Naomi is the only person I know balls big enough to say something like that. When I finally look up at her, caught between feeling horrified and amused, I notice her. Like, really see her. Nay’s irises are pale violet, her lips blood red, and her long, jet black hair is pulled off her face with a red bow. The idea that she looks like a slutty Goth anime character makes me smile.
“Wanna get out of here?” She perks up; taking away the perfect view of her cleavage she’s been unknowingly giving me. My smile fades.
I definitely don’t want to go back inside to face a houseful of people with their pity and whispers they think I can’t hear. I can’t deal with my friends right now, either. I know they mean well, but they’re all gathered in my room wearing suits and playing Mario Kart, as opposed to our usual Call of Duty, out of respect. All that killing and stuff, I guess. Not that my mom had been savagely gunned down by mercenaries or anything, but still. Either way, it’s just too much to handle right now.
Since I’ve got nowhere else to go, and my ass really hurts from sitting on this little kid sized swing, I nod exhaustedly. Naomi’s red lips spread into a satisfied smile. She stands, grabbing my torturous dress shoes in one hand and my fingers in the other. I trail behind her, unconcerned with deserting my friends inside, or that my family might eventually be worried, or that I’m leaving my dad to deal with his grief all alone.
Because I just don’t care.
Despite all the homemade dishes and fancy catered food back at my house, Naomi and I end up at Wendy’s, because according to her, their fries have the skin on them so that makes them healthy. I completely disagree. We get into a friendly argument over it which takes my mind off my shitty situation for like, three seconds. It’s the best three seconds I’ve had in days. I’m mid-laugh when I realize that my mother is dead, and then the overwhelming guilt for feeling some small aspect of joy on a day like this is crushing.
Naomi turns to me, her lavender eyes shining. I didn’t even know they made purple contacts. “You’re allowed to laugh, you know.”
“It doesn’t feel right.”
She nods like she understands this. I guess she does. After all, she lost her dad five years ago in a car accident. It had been so quick and unexpected; leaving no time to prepare for his death, whereas my father and I had known for a while this day would come.
I let my head fall to the side, resting my cheek against the cool leather seat. “Tell me it gets better. Tell me I’ll be able to laugh again and not feel guilty for it.”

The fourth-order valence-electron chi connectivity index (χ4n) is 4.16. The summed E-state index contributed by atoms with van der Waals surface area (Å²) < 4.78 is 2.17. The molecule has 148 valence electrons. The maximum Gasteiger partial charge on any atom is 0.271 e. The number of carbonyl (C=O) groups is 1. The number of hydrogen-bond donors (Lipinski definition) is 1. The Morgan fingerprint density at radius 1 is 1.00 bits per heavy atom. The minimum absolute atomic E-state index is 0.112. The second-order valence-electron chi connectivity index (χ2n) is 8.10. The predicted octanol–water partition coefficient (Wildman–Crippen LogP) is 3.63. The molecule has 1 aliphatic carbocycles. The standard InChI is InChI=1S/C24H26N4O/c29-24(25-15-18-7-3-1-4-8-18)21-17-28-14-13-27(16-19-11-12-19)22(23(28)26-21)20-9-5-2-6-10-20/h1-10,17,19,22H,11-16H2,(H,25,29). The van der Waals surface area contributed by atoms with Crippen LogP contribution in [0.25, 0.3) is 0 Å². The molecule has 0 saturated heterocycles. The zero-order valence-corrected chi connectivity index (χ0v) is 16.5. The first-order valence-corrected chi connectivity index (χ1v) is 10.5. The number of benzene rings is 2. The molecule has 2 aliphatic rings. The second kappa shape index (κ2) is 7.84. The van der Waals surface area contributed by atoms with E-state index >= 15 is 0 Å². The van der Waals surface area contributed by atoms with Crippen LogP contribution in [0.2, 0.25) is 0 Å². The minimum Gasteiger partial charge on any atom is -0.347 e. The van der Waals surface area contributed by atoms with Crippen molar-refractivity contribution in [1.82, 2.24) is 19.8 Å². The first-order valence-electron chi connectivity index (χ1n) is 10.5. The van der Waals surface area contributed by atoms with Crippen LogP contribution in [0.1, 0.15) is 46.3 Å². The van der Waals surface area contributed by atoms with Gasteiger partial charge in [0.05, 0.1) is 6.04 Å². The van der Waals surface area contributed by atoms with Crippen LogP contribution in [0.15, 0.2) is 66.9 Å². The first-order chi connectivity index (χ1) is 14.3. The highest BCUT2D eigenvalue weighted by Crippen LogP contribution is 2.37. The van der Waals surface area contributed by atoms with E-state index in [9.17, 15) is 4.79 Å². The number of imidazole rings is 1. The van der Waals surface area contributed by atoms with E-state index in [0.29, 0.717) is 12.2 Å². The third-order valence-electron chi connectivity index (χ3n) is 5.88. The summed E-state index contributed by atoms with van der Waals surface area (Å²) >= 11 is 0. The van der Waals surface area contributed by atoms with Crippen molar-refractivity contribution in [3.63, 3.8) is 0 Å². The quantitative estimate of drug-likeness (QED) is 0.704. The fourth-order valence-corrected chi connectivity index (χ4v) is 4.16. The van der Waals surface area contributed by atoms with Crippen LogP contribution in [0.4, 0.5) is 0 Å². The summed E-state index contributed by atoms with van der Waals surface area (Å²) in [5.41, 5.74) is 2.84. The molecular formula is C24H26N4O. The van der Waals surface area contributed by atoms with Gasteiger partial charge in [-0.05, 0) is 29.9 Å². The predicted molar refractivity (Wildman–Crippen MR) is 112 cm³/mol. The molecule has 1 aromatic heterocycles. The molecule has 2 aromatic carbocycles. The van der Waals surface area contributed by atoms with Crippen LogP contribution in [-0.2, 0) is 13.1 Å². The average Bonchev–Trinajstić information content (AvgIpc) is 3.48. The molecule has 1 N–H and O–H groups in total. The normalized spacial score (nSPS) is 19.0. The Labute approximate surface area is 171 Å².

She smiles warmly. “It definitely gets better. But it’s going to take a while to adjust to her being gone. There’s gonna be a hole in your heart…a hole in your whole life that nothing can ever really fill. But somehow it gets smaller, you know? It really sucks right now, but it won’t as much after a while. I promise. Give it time.”
“Okay,” I say, because it’s what I’ve needed to hear, and maybe because Naomi has been through it, I can trust her words. It’s the most honest thing spoken to me in days; a nice break from the various versions of I’m sorry and at least she’s not suffering anymore and she’s in a better place. Because really? Can I really trust that my mom is in a “better place” now, when the best place for her is here with her family?
Needless to say, over the last few months, I’ve lost a lot of faith in what I’ve been raised to believe in. Turns out no matter how much praying, begging, or bargaining you do, sometimes God ends up failing you.
We drive aimlessly around town until the clouds turn mean and dark and it starts to rain. Naomi veers onto the highway, taking an exit that heads toward the ocean. I ignore texts and calls from my friends, wondering where the hell I’ve disappeared to. I’m not in the mood for explanations. And to be honest, it’s kind of depressing to think it took three hours for someone to notice I’ve been gone.
Because I don’t want him to worry, I call to let my father know that I’m with Naomi and I have no clue when I’ll be home. I can hear the low murmur of company in the background. Knowing he’s not alone is comforting, if not a relief to allow myself a break from worrying about anyone else right now. He’s so consumed with his own grief that he doesn’t bother to get any specific details regarding my whereabouts.
“Okay, be safe,” he says distractedly, and then adds a quiet, “I love you, Adam,” which makes us both choke up. Quietly, I return the sentiment, unashamed for Naomi to hear it, and then turn my ringer off. Resting my head back on the seat, I listen to Naomi’s pretty girl voice sing the lyrics to her folksy-punk music.
Eventually, the rain turns from downpour to torrential. Naomi needs to pull onto the side of the deserted tree lined road because the wipers can’t clean the windshield faster than the rain drenches it. Zero visibility. A metaphor for the coming days.
There are books and movies and all sorts of shit that cover death and what the people left behind are supposed to do with their lives once they’ve realized that they have no choice but to move on. But I don’t think you can ever really know how profound losing someone can be, and how it will affect you in the long run. I wonder how it will change me; who I’ll be two years from now. Or ten. Will I be so different from the person I would have been if she’d lived? Will I remember her like she was just here, or will I need a picture to recall the way her face lit up a room when she smiled? How am I supposed to get through this? How is my dad? I’m willing to bet there isn’t a stupid pamphlet stuffed in a grief counselor’s display case that is able to predict that.